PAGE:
Although economic development and regionalism were themes of Governor Asa Hutchinson's visit to Prescott earlier in the month, there were several other topics of concern for the Prescott and Nevada County residents expressed.
Although economic development and regionalism were themes of Governor Asa Hutchinson’s visit to Prescott earlier in the month, there were several other topics of concern for the Prescott and Nevada County residents expressed.
None other than Citizen of the Year, Howard Austin, for example, confronted Hutchinson about teacher salaries and the disparity between teachers in other parts of the state and Prescott.
“I can remember when teachers not only stayed in the community and taught for their careers, but they would stay in the community, make homes and retire here. Now, they are staying two years and leaving for better salaries elsewhere in our own state.” Austin said.
Austin suggested to Hutchinson that a statewide payscale needed to be implemented for teachers, just as the state has for other statewide positions, so that a teacher in Prescott would be paid the same as a teacher in Benton or Jonesboro.
Hutchinson responded by saying that he has implemented teacher salary increases twice and that he wanted to raise them again. As for Austin’s suggestion on a statewide scale, Hutchinson questioned the cost to taxpayers.
“The salaries would have to be raised at the highest levels in the state not the lowest, and that is going to be expensive,” Hutchinson said.
Teacher salaries in Prescott average around $32,000, while some places in Arkansas, teachers are making as much as $57,000 and $60,000 per year.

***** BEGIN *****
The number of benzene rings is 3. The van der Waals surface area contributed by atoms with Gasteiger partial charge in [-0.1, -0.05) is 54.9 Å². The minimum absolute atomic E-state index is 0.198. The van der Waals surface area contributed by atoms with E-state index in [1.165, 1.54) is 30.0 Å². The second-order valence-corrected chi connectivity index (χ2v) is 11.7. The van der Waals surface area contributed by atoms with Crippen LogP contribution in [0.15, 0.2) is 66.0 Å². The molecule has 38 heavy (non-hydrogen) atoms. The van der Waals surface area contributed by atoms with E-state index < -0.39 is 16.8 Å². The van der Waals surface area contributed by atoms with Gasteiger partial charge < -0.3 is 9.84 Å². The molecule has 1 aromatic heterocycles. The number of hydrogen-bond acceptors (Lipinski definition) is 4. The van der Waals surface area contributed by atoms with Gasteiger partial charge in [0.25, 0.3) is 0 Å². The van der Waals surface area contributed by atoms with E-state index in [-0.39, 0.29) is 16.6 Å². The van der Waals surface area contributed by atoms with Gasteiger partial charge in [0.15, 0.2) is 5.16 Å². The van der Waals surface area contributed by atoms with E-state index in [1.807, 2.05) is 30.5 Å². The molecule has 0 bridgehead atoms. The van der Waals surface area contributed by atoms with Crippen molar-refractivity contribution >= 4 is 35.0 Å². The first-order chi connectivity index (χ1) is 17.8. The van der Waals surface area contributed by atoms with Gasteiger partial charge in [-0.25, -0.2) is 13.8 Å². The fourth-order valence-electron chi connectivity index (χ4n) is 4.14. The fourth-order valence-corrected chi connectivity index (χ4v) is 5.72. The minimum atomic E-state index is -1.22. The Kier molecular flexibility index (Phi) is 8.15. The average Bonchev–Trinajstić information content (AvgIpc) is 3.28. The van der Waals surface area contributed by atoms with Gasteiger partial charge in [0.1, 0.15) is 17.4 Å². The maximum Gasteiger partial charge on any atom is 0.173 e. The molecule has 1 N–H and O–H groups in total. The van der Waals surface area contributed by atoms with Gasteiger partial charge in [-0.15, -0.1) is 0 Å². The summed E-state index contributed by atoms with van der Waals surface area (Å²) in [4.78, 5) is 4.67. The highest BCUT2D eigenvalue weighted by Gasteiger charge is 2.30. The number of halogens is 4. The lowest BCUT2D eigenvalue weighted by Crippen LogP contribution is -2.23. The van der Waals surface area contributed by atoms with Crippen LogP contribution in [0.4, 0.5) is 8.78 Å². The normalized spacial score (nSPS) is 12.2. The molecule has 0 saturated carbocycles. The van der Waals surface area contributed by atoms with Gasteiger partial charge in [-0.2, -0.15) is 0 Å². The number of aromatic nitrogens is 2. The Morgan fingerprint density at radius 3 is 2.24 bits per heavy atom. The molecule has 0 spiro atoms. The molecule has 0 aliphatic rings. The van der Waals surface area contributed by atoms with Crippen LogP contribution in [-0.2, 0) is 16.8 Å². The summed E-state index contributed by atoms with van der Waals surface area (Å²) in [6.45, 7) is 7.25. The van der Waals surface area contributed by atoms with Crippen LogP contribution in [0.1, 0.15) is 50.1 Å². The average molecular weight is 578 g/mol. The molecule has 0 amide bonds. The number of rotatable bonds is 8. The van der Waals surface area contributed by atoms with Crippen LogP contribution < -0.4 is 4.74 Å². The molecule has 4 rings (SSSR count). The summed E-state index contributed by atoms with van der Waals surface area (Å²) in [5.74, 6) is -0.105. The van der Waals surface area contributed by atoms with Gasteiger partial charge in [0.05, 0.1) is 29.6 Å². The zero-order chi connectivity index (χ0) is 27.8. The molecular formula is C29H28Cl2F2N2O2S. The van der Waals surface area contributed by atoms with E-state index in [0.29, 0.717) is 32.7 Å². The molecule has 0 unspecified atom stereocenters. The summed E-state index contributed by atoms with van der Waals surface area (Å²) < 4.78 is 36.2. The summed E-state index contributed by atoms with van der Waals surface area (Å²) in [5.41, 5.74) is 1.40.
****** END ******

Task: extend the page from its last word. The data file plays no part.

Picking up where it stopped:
Afterwards, Austin said he believed Hutchinson would make an effort to improve teacher salaries in rural areas like Prescott, saying “I think he was sincere, and I think he will do something.”
In relation with education concerns, parts of Nevada County also are lacking in high speed broadband Internet access, and Hutchinson had said bringing high speed Internet into rural Arkansas has long been a goal of his administration.
One Nevada County Justice, Bob Cummings, also works with provider Centurylink, and he said there were issues in providing broadband Internet to parts of Nevada County due to conflicts with Union Pacific Railroad.
Hutchinson didn’t have an immediate answer to the question, but he said that broadband access was a continued priority, and he believed other available technologies could available in the future.
Also, there was a brief discussion of infrastructure as proposed expansions need to account for impact on existing customers and businesses.
Perry Nelson, the superintendent of the Prescott Water and Sewer Department, told Hutchinson that help is need to upgrade and improve public utilities without all the burden being placed on existing customers and businesses.
Hutchinson replied that he is looking to Congress to approve and fund an infrastructure bill to help the states.